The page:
Implications of the revised category of possible IFD. After enrollment into an interventional or diagnostic study, every effort should be made to upgrade the certainty of diagnosis for patients with possible IFD to the category of proven or probable IFD. These definitions may be applied at different times during the period of risk. For example, although a case might not meet the definition of possible, probable, or proven IFD at the beginning of a period of high risk, during which prophylaxis is given, the case may continue to evolve, such that the criteria may be met later.
The overrepresentation of dubious cases that resulted from the application of the original definitions made it imperative to redress the balance and to capture more patients with a higher probability of IFD while excluding patients who are unlikely to have invasive mycosis. Some members even argued that the category of possible IFD, as defined in the original set of definitions, should be abolished altogether. However, such a decision would reduce dramatically the number of candidates eligible for clinical studies of fungal pneumonia, making randomized trials nearly impossible to conduct. The corollary of retaining a better-defined category of possible IFD, to reduce the number of doubtful cases, was that greater emphasis was placed on mycological evidence for the categories of proven and probable IFD. This allows the category of possible IFD to be reserved for clinical manifestations fully consistent with fungal etiology but for which there is no mycological evidence available, although a reasonable attempt has been made to exclude an alternative etiology.
Non–culture-based diagnostic tests. There was much discussion about indirect mycological tests, especially assays for detection of antigen and β-d-glucan. Since the first definitions were published , the FDA has approved the Aspergillus galactomannan EIA and, more recently, the assay for β-d-glucan, on the grounds that they were standardized, were validated, are available, and are fit to convey useful information [8, 19, 27]. However, controversy arose about the interpretation of the index for the galactomannan assay, which was originally set at 1.5 and was applied in Europe but which was lowered to 0.5 after review by the FDA. This cutoff value has been shown recently to improve the overall performance of the test for adult hematology patients . Because the issue remains contentious, the decision was made to place the onus on the manufacturers of commercial tests and to adopt whatever threshold values they recommend.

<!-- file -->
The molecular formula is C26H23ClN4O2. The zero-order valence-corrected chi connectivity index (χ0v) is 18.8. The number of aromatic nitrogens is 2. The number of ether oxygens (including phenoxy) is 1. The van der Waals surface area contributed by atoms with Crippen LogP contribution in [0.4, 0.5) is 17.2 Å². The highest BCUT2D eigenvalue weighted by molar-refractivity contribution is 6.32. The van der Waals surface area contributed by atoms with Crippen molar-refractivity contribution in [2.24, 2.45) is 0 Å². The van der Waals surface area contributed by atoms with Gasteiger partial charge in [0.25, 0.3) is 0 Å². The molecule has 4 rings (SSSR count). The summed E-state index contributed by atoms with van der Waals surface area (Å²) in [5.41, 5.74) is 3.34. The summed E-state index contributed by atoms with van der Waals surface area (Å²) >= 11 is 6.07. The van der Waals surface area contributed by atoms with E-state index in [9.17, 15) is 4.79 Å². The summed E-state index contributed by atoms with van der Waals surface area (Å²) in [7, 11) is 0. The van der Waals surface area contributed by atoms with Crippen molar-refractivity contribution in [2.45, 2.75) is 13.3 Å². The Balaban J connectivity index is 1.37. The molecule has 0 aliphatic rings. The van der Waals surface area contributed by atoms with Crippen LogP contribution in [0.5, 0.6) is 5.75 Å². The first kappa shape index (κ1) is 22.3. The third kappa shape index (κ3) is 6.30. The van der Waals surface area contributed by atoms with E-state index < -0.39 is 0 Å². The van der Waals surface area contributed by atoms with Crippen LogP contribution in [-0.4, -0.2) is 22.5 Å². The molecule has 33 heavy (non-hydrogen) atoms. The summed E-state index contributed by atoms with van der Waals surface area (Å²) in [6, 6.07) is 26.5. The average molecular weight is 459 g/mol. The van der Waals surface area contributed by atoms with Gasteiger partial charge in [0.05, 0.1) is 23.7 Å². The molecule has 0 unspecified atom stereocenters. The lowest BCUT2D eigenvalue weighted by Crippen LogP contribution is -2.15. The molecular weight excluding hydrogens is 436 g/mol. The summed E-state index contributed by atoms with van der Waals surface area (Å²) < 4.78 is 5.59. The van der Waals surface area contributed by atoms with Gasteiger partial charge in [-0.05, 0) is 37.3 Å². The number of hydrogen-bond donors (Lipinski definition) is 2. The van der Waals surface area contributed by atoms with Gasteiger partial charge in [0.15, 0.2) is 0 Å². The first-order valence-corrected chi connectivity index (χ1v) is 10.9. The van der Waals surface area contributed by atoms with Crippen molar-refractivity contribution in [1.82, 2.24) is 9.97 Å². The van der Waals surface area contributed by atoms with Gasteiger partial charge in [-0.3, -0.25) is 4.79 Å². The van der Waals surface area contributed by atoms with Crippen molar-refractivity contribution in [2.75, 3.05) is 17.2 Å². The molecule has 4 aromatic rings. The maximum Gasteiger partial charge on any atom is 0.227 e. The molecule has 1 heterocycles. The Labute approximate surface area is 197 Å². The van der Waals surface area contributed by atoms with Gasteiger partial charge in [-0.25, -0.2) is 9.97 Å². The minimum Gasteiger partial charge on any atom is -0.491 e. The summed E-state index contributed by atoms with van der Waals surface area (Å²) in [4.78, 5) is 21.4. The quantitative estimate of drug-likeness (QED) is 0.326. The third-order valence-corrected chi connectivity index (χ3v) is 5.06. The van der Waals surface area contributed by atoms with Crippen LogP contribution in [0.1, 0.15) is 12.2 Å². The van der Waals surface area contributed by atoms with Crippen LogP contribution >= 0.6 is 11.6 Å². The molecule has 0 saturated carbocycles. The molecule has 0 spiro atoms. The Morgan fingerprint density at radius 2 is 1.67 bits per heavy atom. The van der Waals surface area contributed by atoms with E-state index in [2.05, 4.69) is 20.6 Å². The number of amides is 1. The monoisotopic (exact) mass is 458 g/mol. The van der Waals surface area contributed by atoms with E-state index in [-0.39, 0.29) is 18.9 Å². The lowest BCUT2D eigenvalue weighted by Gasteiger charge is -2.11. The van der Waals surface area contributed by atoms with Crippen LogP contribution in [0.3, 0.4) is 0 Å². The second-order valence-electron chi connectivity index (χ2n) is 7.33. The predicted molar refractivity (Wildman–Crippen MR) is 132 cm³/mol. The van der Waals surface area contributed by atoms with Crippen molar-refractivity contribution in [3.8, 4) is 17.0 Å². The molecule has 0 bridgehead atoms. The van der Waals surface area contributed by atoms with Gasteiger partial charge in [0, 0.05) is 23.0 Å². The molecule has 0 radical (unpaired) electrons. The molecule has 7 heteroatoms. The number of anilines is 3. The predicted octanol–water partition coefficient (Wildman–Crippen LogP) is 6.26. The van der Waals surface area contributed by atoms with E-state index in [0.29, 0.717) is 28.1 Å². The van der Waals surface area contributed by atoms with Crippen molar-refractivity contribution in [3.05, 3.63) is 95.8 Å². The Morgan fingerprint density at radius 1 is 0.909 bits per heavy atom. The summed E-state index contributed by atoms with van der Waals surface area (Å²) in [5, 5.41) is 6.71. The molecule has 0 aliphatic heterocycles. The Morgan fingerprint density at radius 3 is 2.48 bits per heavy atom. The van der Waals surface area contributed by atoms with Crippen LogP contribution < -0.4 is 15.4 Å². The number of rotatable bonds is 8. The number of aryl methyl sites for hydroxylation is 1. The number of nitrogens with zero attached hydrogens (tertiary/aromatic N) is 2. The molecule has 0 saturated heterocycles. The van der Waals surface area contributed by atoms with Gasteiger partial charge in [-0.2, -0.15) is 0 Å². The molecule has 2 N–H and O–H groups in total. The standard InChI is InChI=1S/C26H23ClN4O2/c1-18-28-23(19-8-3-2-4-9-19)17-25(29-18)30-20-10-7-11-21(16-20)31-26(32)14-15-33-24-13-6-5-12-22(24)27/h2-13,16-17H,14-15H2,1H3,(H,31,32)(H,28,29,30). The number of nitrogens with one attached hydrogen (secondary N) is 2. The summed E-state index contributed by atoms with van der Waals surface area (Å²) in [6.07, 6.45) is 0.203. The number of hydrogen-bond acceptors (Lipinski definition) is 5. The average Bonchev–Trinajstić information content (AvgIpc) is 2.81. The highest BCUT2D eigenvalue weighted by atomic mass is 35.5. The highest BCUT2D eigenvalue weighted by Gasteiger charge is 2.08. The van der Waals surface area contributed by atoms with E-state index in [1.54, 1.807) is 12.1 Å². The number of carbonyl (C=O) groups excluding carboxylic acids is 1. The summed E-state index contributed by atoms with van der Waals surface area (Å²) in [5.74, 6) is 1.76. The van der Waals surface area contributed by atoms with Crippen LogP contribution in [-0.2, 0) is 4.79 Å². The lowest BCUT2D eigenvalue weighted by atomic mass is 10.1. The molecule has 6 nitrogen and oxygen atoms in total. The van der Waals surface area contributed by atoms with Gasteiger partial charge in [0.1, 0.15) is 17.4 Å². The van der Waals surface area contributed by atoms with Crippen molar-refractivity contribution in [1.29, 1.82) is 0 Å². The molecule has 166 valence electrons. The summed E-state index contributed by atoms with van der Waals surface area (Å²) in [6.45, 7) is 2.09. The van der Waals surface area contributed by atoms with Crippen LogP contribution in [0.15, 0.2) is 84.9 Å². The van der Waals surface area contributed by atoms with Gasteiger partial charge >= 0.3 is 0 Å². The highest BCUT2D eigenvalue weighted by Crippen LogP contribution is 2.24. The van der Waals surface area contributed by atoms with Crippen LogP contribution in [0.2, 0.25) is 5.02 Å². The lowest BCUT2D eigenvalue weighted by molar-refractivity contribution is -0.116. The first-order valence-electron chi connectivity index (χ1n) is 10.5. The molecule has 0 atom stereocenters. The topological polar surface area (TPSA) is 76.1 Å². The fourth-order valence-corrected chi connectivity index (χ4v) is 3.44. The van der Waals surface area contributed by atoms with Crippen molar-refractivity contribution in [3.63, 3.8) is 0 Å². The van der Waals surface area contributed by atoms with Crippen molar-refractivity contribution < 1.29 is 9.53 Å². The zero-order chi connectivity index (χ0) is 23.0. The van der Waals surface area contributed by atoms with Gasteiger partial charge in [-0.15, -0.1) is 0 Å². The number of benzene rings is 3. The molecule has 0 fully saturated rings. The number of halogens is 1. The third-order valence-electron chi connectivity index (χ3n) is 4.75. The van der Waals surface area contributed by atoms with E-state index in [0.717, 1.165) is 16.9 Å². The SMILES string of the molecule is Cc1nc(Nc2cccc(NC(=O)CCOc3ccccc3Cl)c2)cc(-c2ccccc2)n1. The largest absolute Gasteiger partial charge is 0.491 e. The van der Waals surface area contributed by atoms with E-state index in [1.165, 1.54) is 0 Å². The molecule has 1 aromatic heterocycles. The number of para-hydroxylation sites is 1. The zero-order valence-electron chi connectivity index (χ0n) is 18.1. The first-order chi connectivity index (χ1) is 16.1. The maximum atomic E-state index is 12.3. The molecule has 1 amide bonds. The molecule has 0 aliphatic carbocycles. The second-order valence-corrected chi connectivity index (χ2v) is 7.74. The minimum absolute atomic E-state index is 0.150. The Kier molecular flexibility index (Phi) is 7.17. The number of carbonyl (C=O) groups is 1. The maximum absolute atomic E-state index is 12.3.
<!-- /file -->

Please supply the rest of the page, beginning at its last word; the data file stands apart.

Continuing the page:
We had hoped that nucleic acid–detection tests, such as PCR, would have improved enough to incorporate the results of these tests into the definitions. However, standardization and validation have not yet been attained for these platforms.
Limitations of the revised definitions. The revised definitions apply to immunocompromised patients but not necessarily to critically ill patients in the intensive care unit who, nonetheless, may develop possible or probable IFD . The group recognized this as an omission but was unable to find a sufficient basis for identifying the appropriate host factors, even though there may be mycological evidence, such as recovery of Aspergillus species from bronchial secretions or a positive β-d-glucan test result. The group, therefore, concluded that the body of evidence supporting a diagnosis other than proven IFD is not sufficiently mature at present.